My mother used to have a folder full of blue transfer patterns that she’d collected over the years. Most of them were free gifts that came with the Needlewoman Magazine. Some transfers even came with boxes of chocolate would you believe. All you had to do was iron the patterns onto your fabric and away you went. Transfers are harder to find these days and the pattern you want isn’t necessarily one that’s available in any case.
The first pattern transfer I ever completed using the tacking method was from a copy of The People’s Friend for the knight and his lady shown in the image beneath this paragraph but there were no instructions about making the transfer and this was in the days before the Internet. I was also miles away from the nearest needlecraft shop. Ultimately I used tracing paper and then tacked the design onto the fabric – which was the right idea but not exactly malleable and it took ages to get all the little bits of tracing paper out from under the tacking stitches! To add insult to injury it was only when I’d finished the embroidery that my step-son calmly announced that it was very nice but why had I embroidered swastikas? Up until that moment I hadn’t seen any dodgy far right symbols in my handiwork. From that moment onwards they were all that I could see. Needless to say it didn’t end up in a frame because even if I’d unpicked the offending infill pattern the thread would have marked the cloth.
My Tudor pomegranate is based on pomegranates I have seen on Tudor textiles. You will need reasonable quality tissue paper with a smooth and shiny side, a soft pencil or felt pen that doesn’t bleed into the tissue, black tacking thread and a needle. You may also find masking tape helpful. Obviously you will also require fabric with a visible warp and weft or an Aida. I used 16 count on this occasion.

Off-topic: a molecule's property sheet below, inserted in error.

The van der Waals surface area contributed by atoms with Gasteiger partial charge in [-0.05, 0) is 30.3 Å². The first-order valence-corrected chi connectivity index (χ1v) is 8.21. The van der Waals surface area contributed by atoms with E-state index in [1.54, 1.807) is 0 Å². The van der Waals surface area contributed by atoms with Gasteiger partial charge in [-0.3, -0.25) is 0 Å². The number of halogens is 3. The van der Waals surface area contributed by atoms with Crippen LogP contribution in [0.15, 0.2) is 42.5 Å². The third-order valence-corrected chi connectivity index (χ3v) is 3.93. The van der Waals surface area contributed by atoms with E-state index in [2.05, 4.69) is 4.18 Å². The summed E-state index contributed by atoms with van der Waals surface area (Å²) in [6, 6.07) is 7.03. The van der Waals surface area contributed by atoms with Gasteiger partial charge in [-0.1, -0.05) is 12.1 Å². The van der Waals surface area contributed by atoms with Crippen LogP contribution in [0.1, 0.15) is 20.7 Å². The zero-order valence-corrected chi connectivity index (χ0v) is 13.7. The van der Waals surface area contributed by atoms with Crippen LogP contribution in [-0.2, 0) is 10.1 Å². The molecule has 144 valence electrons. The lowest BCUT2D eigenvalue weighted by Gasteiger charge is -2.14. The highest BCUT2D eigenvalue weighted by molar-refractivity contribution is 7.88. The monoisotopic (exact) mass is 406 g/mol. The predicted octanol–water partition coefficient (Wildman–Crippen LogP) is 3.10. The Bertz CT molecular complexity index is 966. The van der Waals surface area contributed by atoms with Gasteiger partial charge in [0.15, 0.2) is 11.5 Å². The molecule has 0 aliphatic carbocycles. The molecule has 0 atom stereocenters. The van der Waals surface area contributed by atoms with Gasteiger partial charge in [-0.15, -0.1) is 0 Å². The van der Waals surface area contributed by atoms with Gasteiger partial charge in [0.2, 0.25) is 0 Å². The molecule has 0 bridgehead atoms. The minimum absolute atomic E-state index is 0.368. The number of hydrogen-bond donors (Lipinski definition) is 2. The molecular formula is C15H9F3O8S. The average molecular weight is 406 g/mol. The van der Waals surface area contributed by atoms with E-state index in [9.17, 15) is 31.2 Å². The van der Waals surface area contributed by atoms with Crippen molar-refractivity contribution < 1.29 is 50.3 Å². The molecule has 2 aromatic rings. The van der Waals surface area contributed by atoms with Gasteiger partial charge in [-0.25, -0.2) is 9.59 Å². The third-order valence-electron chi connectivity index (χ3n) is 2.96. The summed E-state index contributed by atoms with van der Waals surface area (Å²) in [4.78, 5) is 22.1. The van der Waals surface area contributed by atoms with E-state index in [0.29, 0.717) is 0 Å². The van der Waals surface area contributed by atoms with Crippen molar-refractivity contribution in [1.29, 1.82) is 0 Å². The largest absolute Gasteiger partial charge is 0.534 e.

- Draw the outline of the design you wish to embroider.
- Trace over the design using tissue paper and a soft pencil such as a 2b. I guess white tissue paper would be better but the pink paper shown in the images, but it’s what I had in the drawer. I used masking tape to anchor the tissue in place having selected the smooth shiny side as the side I would draw on. Be careful. If you press too hard with the pencil you will tear the paper.
- Find the middle of your fabric and carefully tack the tissue paper into place using a running stitch. The fiddlier the design is then the smaller the tacking stitches need to be. I used black tacking thread so that if I can’t get it out at the end it won’t show.
- Remove the tissue paper by pulling gently away from the stitches. Don’t pull the paper up from the fabric as this will pull you stitches out of place. It’s better to find perforations and work the tissue free gently. Use a pair of tweezers to remove any tricksy little bits of tissue.
Et voila – a design ready to be embroidered. Keep the original drawing at hand for reference when it comes to the fiddly bits if there are any.